Nine Eleven, Because we will never forget…

Artwork from the Institute of Contemporary Art (ICA) in Boston, Massachusetts July 2017

This year marks the sixteenth anniversary of 9/11.  It is hard to believe so many years have gone by since that fateful day.  I know exactly where I was, and what I was doing, when life as we knew it suddenly changed forever.

In this part of the 9/11 Memorial Plaza the trees were planted in an orderly fashion in neat rows

This summer I had the chance to visit New York City. I had not been to the 9/11 Memorial, so I wanted to spend some time there. I confess that I was unprepared for my reaction. It was a beautiful sunny day, yet the atmosphere upon entering the plaza was sombre. It was quite emotional, overwhelming, and yet beautiful.  So beautiful.

This part of the 9/11 Memorial Plaza is where the trees were planted in “chaos”

All of the nearly three-thousand names of those who were senselessly taken from us in those attacks are engraved along the rim of the memorial.  I was struck … with sadness. I prayed for them, for us, for everyone.

The memorial pools

nearly three thousand names are engraved in the bronze parapets

The tree lined memorial pools are beautiful and serene.  I walked ever so slowly around them, needing to run my fingers over the names. So many names.

This brought more tears to my eyes …

I couldn’t speak.  I kept my sunglasses on, except to continually wipe my eyes. It was all too much.

A rose is placed upon the victim’s name on their birthday

Seeing the roses broke my heart.  I thought it was touching how each person is remembered on their birthday. Yet the tears flowed.

“Reflecting Absence” was what the architect Michael Arad, along with landscape architect Peter Walker, called their design

It was such an experience.  I felt the weight of so many sad stories. The pools, though, were so beautiful. I cannot explain it but the continually flowing water was so healing to listen to and to see.

The Survivor tree

Then we met a volunteer.  I was still choked up and couldn’t really talk, but I listened.  I listened as he told us the amazing story of the “Survivor Tree”.  This pear tree (or part of it, actually), was found at Ground Zero in October 2001.  It was in a terrible state and severely damaged, but remarkably it showed signs of life.  It was rehabilitated for nine years before being brought back here to the Memorial plaza. The volunteer pointed out to us how you could see the new limbs extending from the damaged stumps.  This tree, in so many ways, represents the determination of a survivor: to beat the odds and then to even go beyond that by thriving.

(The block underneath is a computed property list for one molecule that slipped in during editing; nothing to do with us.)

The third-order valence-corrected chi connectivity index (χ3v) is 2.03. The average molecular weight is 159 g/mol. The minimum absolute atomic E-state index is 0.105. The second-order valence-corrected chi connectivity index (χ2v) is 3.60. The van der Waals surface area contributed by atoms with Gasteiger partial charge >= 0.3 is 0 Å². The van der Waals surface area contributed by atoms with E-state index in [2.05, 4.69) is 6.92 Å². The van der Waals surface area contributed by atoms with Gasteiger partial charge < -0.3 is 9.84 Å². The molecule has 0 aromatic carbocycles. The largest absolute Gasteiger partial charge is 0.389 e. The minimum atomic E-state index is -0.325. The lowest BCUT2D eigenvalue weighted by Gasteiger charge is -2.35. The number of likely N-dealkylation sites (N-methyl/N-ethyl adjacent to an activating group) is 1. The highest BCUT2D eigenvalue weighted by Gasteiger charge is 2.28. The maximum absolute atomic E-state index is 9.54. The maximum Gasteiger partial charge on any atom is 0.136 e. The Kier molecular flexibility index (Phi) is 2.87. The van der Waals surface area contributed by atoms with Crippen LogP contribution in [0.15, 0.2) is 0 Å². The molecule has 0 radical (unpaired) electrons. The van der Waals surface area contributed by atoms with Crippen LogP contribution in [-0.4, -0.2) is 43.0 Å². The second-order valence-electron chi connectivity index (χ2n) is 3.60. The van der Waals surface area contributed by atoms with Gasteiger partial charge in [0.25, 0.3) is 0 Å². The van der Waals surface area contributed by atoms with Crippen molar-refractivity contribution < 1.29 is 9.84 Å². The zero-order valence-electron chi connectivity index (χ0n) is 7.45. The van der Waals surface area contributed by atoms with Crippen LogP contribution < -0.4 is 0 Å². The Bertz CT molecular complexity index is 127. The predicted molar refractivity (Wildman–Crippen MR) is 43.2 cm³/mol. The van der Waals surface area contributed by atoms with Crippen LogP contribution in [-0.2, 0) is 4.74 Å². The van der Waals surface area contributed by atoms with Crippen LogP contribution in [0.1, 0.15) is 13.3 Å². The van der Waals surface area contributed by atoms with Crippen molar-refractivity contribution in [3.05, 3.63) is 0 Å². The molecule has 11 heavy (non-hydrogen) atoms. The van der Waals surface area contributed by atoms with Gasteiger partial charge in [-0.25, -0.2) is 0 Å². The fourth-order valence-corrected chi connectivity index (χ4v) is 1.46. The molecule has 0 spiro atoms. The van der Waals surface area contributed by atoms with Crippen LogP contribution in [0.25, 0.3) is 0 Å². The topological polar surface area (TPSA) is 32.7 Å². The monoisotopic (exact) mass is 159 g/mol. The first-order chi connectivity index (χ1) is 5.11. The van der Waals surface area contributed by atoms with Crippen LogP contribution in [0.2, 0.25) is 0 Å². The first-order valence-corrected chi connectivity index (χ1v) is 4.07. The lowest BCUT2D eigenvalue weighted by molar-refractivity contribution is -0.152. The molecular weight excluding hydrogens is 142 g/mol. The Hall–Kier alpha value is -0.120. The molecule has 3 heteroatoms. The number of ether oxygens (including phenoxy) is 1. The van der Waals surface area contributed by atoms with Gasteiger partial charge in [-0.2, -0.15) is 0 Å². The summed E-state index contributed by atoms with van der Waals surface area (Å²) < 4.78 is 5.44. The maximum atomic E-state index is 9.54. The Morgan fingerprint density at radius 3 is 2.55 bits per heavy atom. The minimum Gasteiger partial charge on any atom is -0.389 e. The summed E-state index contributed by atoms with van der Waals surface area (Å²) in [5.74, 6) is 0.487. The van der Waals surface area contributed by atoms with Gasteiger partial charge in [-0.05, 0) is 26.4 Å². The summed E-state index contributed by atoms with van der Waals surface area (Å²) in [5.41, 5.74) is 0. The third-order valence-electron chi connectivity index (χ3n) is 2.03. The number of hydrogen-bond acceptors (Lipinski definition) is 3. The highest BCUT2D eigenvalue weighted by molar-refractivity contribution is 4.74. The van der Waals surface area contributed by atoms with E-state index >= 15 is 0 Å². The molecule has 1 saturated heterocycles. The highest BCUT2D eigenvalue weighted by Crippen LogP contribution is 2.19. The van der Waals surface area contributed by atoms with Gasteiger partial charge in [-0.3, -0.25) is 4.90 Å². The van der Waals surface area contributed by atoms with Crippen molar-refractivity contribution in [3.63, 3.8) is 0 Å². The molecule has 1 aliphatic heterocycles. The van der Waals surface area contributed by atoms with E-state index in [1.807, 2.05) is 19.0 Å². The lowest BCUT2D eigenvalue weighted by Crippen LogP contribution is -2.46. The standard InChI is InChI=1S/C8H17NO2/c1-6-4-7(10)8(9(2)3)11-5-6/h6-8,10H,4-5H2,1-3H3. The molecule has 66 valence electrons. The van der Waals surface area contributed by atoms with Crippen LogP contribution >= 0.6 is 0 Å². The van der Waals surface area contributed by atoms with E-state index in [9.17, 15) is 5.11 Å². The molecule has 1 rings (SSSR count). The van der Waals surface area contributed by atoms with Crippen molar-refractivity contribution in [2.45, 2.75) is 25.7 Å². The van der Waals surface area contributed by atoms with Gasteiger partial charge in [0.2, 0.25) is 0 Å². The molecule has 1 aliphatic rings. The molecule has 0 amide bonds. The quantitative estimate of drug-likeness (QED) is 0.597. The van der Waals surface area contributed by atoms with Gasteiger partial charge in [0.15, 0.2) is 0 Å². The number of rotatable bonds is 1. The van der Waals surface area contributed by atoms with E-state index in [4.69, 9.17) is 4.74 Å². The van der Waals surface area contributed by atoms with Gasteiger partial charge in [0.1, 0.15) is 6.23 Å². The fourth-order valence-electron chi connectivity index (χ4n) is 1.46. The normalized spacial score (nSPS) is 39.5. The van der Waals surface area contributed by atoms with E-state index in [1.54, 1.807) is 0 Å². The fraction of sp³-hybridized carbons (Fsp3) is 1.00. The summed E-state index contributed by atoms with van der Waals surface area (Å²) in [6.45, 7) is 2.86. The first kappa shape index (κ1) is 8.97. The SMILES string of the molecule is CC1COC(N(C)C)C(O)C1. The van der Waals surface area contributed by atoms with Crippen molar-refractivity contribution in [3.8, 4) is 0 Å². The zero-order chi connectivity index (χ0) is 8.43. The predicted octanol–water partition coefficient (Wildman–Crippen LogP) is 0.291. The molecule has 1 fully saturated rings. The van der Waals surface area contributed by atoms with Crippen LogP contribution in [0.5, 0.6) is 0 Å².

water flowing over the walls of the 9/11 Memorial pool

I was emotionally drained.  But what I was struck by was that over the course of the 24 hours I had been in New York City, this was yet another experience of a New Yorker being kind, warm and friendly to me.  It filled me with pride to be a New Yorker myself, even though I’m not from NYC.  In these times of uncertainty, it is heartwarming to see genuine kindness in so many people.

the 9/11 Memorial plaza

I hope that if you have the chance to visit New York City that you will make the time to visit this beautiful memorial and to pay tribute to all those innocent victims and national heroes. You can find more information about the Memorial here.  The memorial is located at the World Trade Center site in lower Manhattan at 180 Greenwich St.  I haven’t mentioned it in this post, but there is also a museum at this site.

May we never forget.

In peace,


4 thoughts on “Nine Eleven, Because we will never forget…

  1. And we never will forget. I had the chance to attend a memorial service at the fire station in Beverly, MA this morning and I was overwhelmed by how quickly everyone in attendance was mentally and emotionally transported back to that day. I’m sure that visiting the memorial has a similar effect times one thousand.

    • Hi Michele, that is so true, and possibly what took me aback. The flood of emotions which came from how I felt that day 16 years ago were so real and so tangible. I was glad to have had the chance to visit the memorial. Xx Dana

  2. I’ve not been to New York since that day but surely will visit the memorial if I do. What I didn’t know was about the white roses, such a touching remembrance.

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